Sunday, October 17, 2010

Color your Writing with Foreign Languages

What is Your Favorite Color?

Hello everyone. I have spent some time traveling and making good use of time and the languages I've learned over the years, including spanish. I would like to share what I hope is a thought provoking experience that might inspire you to write.

An effective means of demonstrating character development resides in a character's response to a unique situation. What if your character finds herself in a rush to catch a train, but no one around her speaks her language, and all the street signs, brochures and schedules are written in a foreign language. How would she handle it?

I am spending some time enjoying Mexico and Costa Rica. ( By the way, I speak six languages, therefore, should you need help, contact me) . During an excursion to an island called Las Mujeres, I noticed a few Americans, staring at a sign in Spanish, puzzled. One man started to aboard the boat, changed his mind and returned to the same sign, uncertain that he had the right boat.

What would your protagonist have done in that situation? Would he/she have brought a dictionary, or consulted a tudor, or perhaps, attended a spanish class prior to the trip?

I've found this to be a thought provoking exercise toward tremendous character development without the need of narrative and explanation.

It presents an opportunity to show rather than tell. You know the drill.

Furthermore, the act of providing street signs (in a foreign language) also help create scene development. For example, a man is about to step off the curb into the street where there is no street light, yet there is a sign that he does not understand. A car is coming fast, but a good samaritan grabs him by the hand to prevent an imminent accident. Which part of this scene would your protagonist/antagonist have played?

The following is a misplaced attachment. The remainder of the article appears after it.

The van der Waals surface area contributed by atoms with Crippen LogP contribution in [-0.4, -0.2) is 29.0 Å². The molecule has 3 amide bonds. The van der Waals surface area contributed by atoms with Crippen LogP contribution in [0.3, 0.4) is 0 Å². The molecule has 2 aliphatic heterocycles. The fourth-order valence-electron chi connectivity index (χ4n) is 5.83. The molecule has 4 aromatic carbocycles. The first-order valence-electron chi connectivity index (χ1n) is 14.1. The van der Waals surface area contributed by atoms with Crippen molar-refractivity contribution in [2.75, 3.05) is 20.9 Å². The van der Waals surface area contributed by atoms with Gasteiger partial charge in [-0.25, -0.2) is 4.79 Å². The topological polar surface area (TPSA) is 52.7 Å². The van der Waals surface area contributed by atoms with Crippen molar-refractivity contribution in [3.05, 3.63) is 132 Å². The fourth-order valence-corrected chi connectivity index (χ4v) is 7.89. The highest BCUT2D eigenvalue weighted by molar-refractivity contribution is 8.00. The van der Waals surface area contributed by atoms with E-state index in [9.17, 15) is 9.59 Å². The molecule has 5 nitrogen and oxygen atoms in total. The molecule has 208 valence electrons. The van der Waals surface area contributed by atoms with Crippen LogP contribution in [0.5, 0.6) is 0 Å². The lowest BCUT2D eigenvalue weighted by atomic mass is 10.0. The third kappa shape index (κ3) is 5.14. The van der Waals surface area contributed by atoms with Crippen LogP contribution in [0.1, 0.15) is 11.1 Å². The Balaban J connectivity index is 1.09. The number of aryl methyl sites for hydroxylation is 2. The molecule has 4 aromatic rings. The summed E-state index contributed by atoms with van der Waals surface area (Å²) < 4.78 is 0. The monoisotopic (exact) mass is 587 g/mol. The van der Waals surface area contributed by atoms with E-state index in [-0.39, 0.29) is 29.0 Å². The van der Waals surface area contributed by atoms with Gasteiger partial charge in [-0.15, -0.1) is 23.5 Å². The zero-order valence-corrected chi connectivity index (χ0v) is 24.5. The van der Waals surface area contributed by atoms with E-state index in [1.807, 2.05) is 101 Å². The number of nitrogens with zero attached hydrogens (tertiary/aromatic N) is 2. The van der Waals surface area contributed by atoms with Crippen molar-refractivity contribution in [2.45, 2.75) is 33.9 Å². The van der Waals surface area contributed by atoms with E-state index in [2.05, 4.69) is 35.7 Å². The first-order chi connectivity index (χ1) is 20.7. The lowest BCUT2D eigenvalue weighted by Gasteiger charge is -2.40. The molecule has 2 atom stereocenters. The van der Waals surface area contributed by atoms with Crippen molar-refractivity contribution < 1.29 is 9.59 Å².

Another example may be that of a gentleman and lady who recently met. Let's put them in a coffee shop chatting. Let's say they enjoyed one anothers company and the gentleman is about to leave.

" Encantado que concerte," he said, meaning it has been a pleasure to know you, however, since he used the verb encantar, he has made a warm, almost personal greeting expressing feeling.

What if she smiled, turned to leave, stopped, turned around and smiled, again. What if he walks up to her and gives her a big warm hug? Next, looking over her shoulders as he embraced her, he noticed a sign on the wall.

What did it read? Did she help him to understand or was he to shy to ask?

Explorative scenes such as those above can help stimulate very colorful writing because it immediately, takes the reader abroad, vicariously.

During your next trip abroad, take more photos of people and foreign street signs to jog your memory when you return home. You might be suprised how it will help spruce up an existing story and stimulate a new story idea.

Well, what are you waiting for? Pull out those old photographs and see what happens.